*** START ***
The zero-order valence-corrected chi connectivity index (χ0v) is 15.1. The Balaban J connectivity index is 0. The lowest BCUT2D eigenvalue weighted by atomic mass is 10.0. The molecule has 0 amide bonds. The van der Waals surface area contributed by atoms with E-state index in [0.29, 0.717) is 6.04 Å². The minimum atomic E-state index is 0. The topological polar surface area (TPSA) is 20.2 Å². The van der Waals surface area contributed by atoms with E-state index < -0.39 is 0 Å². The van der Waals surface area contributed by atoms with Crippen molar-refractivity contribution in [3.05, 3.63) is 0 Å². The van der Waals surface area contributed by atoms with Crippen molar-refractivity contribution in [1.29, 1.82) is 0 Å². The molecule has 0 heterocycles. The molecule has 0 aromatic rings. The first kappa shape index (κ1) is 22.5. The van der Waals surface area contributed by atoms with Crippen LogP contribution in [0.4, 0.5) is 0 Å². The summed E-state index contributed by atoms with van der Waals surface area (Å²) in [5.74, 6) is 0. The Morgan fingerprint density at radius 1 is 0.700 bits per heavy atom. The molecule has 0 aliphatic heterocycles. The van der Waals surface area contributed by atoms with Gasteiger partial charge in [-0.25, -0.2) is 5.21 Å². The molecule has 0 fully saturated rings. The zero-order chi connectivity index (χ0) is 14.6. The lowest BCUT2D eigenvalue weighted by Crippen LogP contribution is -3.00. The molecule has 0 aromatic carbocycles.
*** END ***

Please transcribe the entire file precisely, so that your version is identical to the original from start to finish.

The zero-order valence-corrected chi connectivity index (χ0v) is 15.1. The Balaban J connectivity index is 0. The lowest BCUT2D eigenvalue weighted by atomic mass is 10.0. The molecule has 0 amide bonds. The van der Waals surface area contributed by atoms with E-state index in [0.29, 0.717) is 6.04 Å². The minimum atomic E-state index is 0. The topological polar surface area (TPSA) is 20.2 Å². The van der Waals surface area contributed by atoms with E-state index < -0.39 is 0 Å². The van der Waals surface area contributed by atoms with Crippen molar-refractivity contribution in [3.05, 3.63) is 0 Å². The van der Waals surface area contributed by atoms with Crippen molar-refractivity contribution in [1.29, 1.82) is 0 Å². The molecule has 0 heterocycles. The molecule has 0 aromatic rings. The first kappa shape index (κ1) is 22.5. The van der Waals surface area contributed by atoms with Crippen LogP contribution in [0.4, 0.5) is 0 Å². The summed E-state index contributed by atoms with van der Waals surface area (Å²) in [5.74, 6) is 0. The Morgan fingerprint density at radius 1 is 0.700 bits per heavy atom. The molecule has 0 aliphatic heterocycles. The van der Waals surface area contributed by atoms with Gasteiger partial charge in [-0.25, -0.2) is 5.21 Å². The molecule has 0 fully saturated rings. The zero-order chi connectivity index (χ0) is 14.6. The lowest BCUT2D eigenvalue weighted by Crippen LogP contribution is -3.00. The molecule has 0 aromatic carbocycles.